Resilient oceanfront homes in the tropics
Living near bodies of water, especially the ocean, is a dream for many. The Philippines, an archipelago with over 7,000 islands, offers abundant opportunities for oceanfront living.
However, this idyllic setting also presents unique challenges. The tropical climate, frequent typhoons, and the threat of rising sea levels due to climate change necessitate a thoughtful and resilient approach to architectural design.
Climate resilience in tropical home design
As the world grapples with climate change, the urgency for resilient home designs that can withstand extreme weather conditions is escalating. The increasing frequency and intensity of natural disasters, coupled with rising global temperatures, have underscored the importance of creating homes that are not just comfortable and aesthetically pleasing, but also structurally sound and adaptable to various environmental conditions.
Conditions when living near bodies of water
Living near bodies of water in the Philippines means dealing with a tropical climate characterized by high temperatures, high humidity, and heavy rainfall. The country also experiences an average of 20 typhoons each year, some of which can be devastating. Additionally, the coastal location exposes homes to the corrosive effects of saltwater and the risk of storm surges and flooding.
Wind resistance in architectural design
Designing a home to withstand hurricane-force winds involves carefully considering various factors, including the overall shape and orientation of the house, the roof’s design, and the windows’ features. The aerodynamics of the house, such as rounded or sloped facades, can help divert wind around the structure, reducing wind pressure.
Similarly, the strategic orientation of the house can minimize exposure to prevailing winds. The roof design is also crucial, with multi-sloped roofs like hip roofs generally offering more wind resistance than gable roofs due to their ability to allow wind to pass over quickly.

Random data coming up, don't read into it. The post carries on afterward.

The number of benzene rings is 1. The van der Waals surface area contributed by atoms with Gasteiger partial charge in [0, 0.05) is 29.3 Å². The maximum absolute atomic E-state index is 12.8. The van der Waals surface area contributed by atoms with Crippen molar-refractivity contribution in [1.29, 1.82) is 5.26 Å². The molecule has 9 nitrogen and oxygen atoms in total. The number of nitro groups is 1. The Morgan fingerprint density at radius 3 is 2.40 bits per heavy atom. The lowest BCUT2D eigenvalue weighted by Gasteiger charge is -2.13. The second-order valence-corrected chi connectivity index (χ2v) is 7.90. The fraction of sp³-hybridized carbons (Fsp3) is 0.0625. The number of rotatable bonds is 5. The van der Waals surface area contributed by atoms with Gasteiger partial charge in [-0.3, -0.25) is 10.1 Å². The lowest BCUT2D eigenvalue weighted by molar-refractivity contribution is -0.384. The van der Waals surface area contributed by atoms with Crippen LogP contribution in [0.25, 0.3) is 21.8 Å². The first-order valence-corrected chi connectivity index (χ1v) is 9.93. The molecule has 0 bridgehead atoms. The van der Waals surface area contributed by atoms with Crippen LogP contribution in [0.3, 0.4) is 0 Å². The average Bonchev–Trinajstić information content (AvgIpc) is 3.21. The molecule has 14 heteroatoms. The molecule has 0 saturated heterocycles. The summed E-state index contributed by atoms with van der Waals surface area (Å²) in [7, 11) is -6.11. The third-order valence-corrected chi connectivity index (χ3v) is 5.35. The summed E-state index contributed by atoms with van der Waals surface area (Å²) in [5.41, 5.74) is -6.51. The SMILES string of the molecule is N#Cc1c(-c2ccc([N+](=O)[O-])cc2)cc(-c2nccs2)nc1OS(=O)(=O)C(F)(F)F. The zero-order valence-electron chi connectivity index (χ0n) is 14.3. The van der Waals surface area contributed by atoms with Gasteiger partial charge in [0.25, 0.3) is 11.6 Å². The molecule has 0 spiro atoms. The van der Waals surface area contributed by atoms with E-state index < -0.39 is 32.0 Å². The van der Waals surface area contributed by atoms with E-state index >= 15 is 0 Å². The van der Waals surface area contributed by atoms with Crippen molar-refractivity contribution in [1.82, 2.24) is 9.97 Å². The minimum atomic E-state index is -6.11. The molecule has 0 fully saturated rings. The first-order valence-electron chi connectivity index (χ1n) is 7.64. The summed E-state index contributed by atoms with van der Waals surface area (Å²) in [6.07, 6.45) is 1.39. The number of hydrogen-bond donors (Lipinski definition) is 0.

Maximizing natural ventilation and lighting
Windows, the most vulnerable parts of a home during a hurricane, require special attention. Incorporating wind-resistant features such as impact-resistant panels, fortified frames, and secure fastening systems is essential. Additionally, using wind-resistant materials and construction techniques, including reinforced concrete or steel frames, firm sheathing materials, and hurricane ties and anchors, can significantly enhance a home’s resilience to high winds.
The proper orientation should take advantage of the sea breeze for natural ventilation during hot and humid summers to cool the interiors and reduce reliance on airconditioning. Large windows, skylights, and open floor plans can maximize natural light, reducing the need for artificial lighting during the day.
The primary purpose of an elevated design is to protect the home in coastal areas from water damage. By lifting the main living areas above the ground level, we can prevent floodwaters from entering the home during storm surges or heavy rainfall.
One standard method is the use of stilts or pilings. These are long, sturdy columns that lift the home above the ground. Residents can use the space underneath for parking, storage or left open to allow floodwaters to pass underneath without causing damage to the structure. Stilts also have the added benefit of reducing the impact on the natural landscape, as they require less ground leveling than traditional foundations.
The author (www.ianfulgar.com) is a leading architect in the Philippines who helps local and international clients on enhancing hotels, resorts, condominium towers, museums, and commercial or mixed-use township developments with distinctive and forward-thinking real estate design specialties